Around the world, one in three women is physically, sexually or otherwise abused in her lifetime, with rates reaching 70 percent in some countries. Most often, the perpetrator is someone she knows. She is not safe in her home, or in the public sphere.

Men must stand up and be equal partners to end violence against women. “I call on men around the world to lead by example: to make clear that violence against women is an act perpetrated by a coward, and that speaking up against it is a badge of honor,” U.N. Secretary-General Ban Ki-moon proclaimed as he launched UNITE, the new U.N. campaign to end this scourge on society. “No country, no culture, no woman young or old is immune,” he said.

The last 15 years have witnessed the increase of statistical research on the subject, and while new protection laws and public awareness campaigns are also on the rise...

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The Joan B. Kroc Institute for Peace & Justice (IPJ) at the University of San Diego sent a delegation to the U.N. Commission on the Status of Women. This article was written by IPJ staff Dee Aker, Emiko Noma and Laura Taylor.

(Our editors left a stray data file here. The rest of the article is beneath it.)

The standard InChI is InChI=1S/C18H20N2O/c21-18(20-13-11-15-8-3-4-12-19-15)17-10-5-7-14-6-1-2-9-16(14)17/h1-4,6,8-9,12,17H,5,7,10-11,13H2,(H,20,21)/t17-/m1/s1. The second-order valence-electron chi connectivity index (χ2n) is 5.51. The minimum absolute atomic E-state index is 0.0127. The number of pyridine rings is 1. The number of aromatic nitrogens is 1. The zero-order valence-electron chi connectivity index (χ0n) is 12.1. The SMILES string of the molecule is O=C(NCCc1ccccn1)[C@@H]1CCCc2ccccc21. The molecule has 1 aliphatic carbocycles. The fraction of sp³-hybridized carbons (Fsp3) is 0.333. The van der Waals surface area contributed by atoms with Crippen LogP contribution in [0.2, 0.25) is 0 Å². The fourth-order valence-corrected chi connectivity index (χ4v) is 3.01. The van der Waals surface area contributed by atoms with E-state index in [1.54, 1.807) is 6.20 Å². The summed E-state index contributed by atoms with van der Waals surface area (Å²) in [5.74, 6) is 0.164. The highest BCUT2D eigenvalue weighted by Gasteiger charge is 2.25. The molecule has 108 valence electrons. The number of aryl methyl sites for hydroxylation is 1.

Monday, March 3, 2008

Terror at Home: Gun Violence in Our Schools

By Thomas J. Humphrey
(940 words)

This Commentary is Unpublished

On 14 February 2008, while most people planned their Valentine Day’s celebration, a former student of Northern Illinois University dressed in black, walked into the university’s Cole Hall, stepped onto a stage, and fired into a lecture hall filled with students getting ready to leave class. Inside the classroom, panic struck hard at the students as the students scrambled for safety, some crawling up the aisles while others hid beneath their chairs. Others waited to run until the gunman stopped shooting. He was reloading. Outside the classroom, faculty, students, and visitors walked by Cole Hall, heard the popping of gunfire, and recoiled as students burst through the doors of the building, some of whom were spattered with blood. Some helped wounded students, others helped student find cover, and many called police. The entire incident erupted and ended in just a few minutes. Six students were murdered that day before the killer took his own life. Eighteen others were wounded.